Thirtieth Case Science Fiction Marathon - Friday, January 14th, 2005 at

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Awake In The Dark
What you're watching these days on the Big Screen and the Small Screen.

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Old January 13th, 2005, 01:12 PM   #1
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Thirtieth Case Science Fiction Marathon - Friday, January 14th, 2005

My favorite annual event in Cleveland. If you've never been, I can tell you it's quite an experience. It's like living inside of an episode of Mystery Science Theatre 3000 for 36 hours: hilarious, grueling, mysterious, enthralling, taxing, illuminating, engulfing, and, when it's all over, simultaneously exhausting and energizing.
All the best,
Robert K S

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Old January 18th, 2005, 05:05 AM   #2
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How was it this year?

Rob Lohman,
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Old January 18th, 2005, 09:14 AM   #3
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Prior to the start of Marathon XXX, 18 Marathon veterans were honored for having attended 25 or more out of the last 30 years. The award ceremony music from STAR WARS blared over the speakers as the Marathon's director Brooke Scheppe garnished--er, adorned the old-timers with star medallions, certifying their seniority in geekhood.

Cartoon short: Rockabye Legend (1955)
Chilly Willie the penguin repeatedly got a fish-stealing polar bear in trouble with a vicious-but-narcoleptic guard dog; the polar bear quickly became an expert at singing canine-pleasing lullybyes.

The Day After Tomorrow (2004)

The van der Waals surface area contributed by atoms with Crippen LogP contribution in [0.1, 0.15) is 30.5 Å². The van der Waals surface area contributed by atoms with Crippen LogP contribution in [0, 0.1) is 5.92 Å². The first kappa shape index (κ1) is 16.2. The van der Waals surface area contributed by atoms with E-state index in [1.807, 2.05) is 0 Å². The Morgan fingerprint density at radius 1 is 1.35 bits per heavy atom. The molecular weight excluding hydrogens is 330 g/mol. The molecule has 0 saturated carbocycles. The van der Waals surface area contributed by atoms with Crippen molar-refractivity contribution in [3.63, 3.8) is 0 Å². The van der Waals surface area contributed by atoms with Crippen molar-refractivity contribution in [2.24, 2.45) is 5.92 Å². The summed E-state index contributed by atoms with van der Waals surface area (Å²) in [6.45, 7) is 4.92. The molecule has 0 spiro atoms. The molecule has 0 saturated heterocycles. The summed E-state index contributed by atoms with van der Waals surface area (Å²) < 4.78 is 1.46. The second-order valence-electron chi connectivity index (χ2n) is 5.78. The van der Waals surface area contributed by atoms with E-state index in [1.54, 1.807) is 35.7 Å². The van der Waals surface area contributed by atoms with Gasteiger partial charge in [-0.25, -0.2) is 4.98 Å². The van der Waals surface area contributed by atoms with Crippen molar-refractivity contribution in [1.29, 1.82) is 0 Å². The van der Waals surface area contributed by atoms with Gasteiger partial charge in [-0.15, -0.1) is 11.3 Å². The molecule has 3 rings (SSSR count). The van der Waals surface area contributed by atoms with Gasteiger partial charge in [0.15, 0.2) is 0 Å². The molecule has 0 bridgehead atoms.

The Marathon seems to enjoy kicking off with a fairly recent disaster-oriented flick with hissable villains and suspect technobabble to get the ball rolling. Two years ago it was the Burton remake of Planet of the Apes; last year it was The Core. The Day After Tomorrow fits well into this footprint, with a Dick Cheneyesque Vice President whose contemptible combination of ignorance and arrogance provide a serviceable foil to meterologist Dennis Quaid's warnings about the impending global superstorm. The customary shouts of "Jump her!" when pretty but fragile Emmy Rossum hit the screen were tempered over previous years; I think the guy who always used to take the lead in yelling it wasn't here this year. Somebody on the ball hushed the general chatter so that nobody missed the line that would send the house roaring:
"Nonsense," Dennis Quaid says to his wannabe navigator before setting out on the cross-country hiking trek through the Ice Age-inducing snowstorm. "With your skills we'll probably end up in Cleveland."

Cartoon short: Popeye the Sailor Meets Sindbad the Sailor (1936)
In the first reel, "Most Remarkable Fellow" Sindbad, looking a lot like Bluto with a bandana, introduced us by way of a bombastic musical number to his fantastic island populated with conquered monsters; in the second reel, when Sindbad found out he had competition in Popeye for the position of World's Greatest Sailor, he sent his giant condor to wreck Popeye's ship and (of course) kidnap Olive Oyl. After forcing Popeye vanquish Sindbad's islandful of oddities one by ugly one, Sindbad and Popeye went mano a mano, Popeye not gaining the upper edge until he remembered his daily dose of vitamin spinach. Notable for its photoreal 3D scrolling backgrounds of canyons and caverns, produced by shooting lit miniature sets in Technicolor and then animating Popeye and co. on top.

Alien (1979)